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Third, spared. The following contemporary account, extracted from Cole's “Athenae Cantabrigienses,” will give some notion of the excitement that prevailed; but it must be borne in mind that Cole was a high-church man, and a personal friend of Archbishop Cornwallis. “It is inconceivable the clamour, uproar, and rage, which the order from the Archbishop to observe decently Good Friday, in 1777, gave to the faction: for many weeks together the presbyterian newspapers were full of abuse and lies relating to Archbishop Cornwallis and his family; and when one expected it should have subsided, two months after the day was observed, out comes the following long and severe paragraph in the London Evening Post of May 29, 1777,-a paper, one would rather suppose to have been printed in the capital of New England than at London, on the Bishop of Chester, who, as a decent and respectable man, on that score is an offence to the fanatical tribe. “‘On the late announcing a sort of outlandish name, one Porteus, to an English bishopric, I naturally asked what was become of all our old, learned, and venerable clergy, of the best families, that they were all passed over with so much contempt and injustice 2 I was informed that the young prelate was a man distinguished by his Majesty's own judgment, and exalted by his mere personal favour, as one of the most promising talents and disposition to fill the sacred office in a manner the most suitable to his own pious feelings and sentiments, and the mild and liberal plan of government adopted by him. A countenance and a character so clear of cynical and ecclesiastical pride and austerity could not escape the penetrating observation and the generous sympathy of the royal patron. A Charles has had his favourite Laud. Similar characters and principles will always attract each other. It has indeed been insinuated that, over and above the great merit of Scottish extraction and interest, he has distinguished himself as a ministerial writer in the public papers, almost as much as by the stretch of church power and arrogance in shutting up the City shops on Good Friday; which, as a sanctified, hypocritical triumph over both reason and Scripture, the civil and religious rights of Englishmen, could not but be highly acceptable to tyrants and hypocrites of every denomination, particularly at court. By this experiment on the tame and servile temper of the times, it is thought the Host and Crucific may be elevated to prostrate crowds in dirty streets some years sooner than could have been reasonably expected. And when a Wedderburne shall be keeper of the King's conscience and seals, and a Porteus of the spiritual keys, as the alterius orbis papa, there is no doubt but our consciences, and our property too, will be effectually taken care of.”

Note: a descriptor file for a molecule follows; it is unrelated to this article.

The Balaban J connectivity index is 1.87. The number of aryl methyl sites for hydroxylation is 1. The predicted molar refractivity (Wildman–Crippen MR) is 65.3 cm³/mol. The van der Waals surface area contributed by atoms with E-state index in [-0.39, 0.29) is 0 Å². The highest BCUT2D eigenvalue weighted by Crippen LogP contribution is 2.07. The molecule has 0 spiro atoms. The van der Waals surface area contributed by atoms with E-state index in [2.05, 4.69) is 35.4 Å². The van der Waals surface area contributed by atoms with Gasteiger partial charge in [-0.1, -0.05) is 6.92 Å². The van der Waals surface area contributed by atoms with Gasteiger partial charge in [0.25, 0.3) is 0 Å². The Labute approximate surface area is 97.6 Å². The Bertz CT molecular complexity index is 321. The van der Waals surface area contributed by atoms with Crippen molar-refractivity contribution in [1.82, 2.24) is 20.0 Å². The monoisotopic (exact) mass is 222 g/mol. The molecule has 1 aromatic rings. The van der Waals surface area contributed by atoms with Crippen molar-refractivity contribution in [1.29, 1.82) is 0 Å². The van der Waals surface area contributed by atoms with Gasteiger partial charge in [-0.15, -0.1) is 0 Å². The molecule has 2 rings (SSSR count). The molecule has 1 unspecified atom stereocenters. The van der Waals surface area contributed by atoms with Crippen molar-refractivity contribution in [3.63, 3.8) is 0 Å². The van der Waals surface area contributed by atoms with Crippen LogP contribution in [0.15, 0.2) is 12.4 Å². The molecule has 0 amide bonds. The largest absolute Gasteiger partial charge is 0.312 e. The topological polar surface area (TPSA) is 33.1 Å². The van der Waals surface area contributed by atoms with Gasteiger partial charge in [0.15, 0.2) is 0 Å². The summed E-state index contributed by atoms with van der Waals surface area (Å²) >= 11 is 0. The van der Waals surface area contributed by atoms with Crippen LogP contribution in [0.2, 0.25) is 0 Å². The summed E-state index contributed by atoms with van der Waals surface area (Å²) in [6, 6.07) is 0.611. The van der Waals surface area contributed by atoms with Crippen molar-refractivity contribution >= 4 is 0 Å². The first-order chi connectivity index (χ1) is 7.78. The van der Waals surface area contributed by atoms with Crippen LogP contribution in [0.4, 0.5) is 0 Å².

THE popular pastimes of the time of James the First are enumerated in the following lines, in a little work entitled “The Letting of Humour's Blood in the Headvaine; with a New Morisco daunced by seven Satyres upon the bottome of Diogenes' tubbe:” 8vo, Lond. 1611.

“Man, I dare challenge thee to THRow THE SLEDGE,
To jump or LEAPE over ditch or hedge,
To play at Loggets, NINE Holes, or TEN PINNEs:
To try it out at Foot-BALL by the shinnes:
To drinke halfe-pots, or deale at the whole can:
To play at BASE, or PEN-AND-YNKHORNE SIR Jhan ;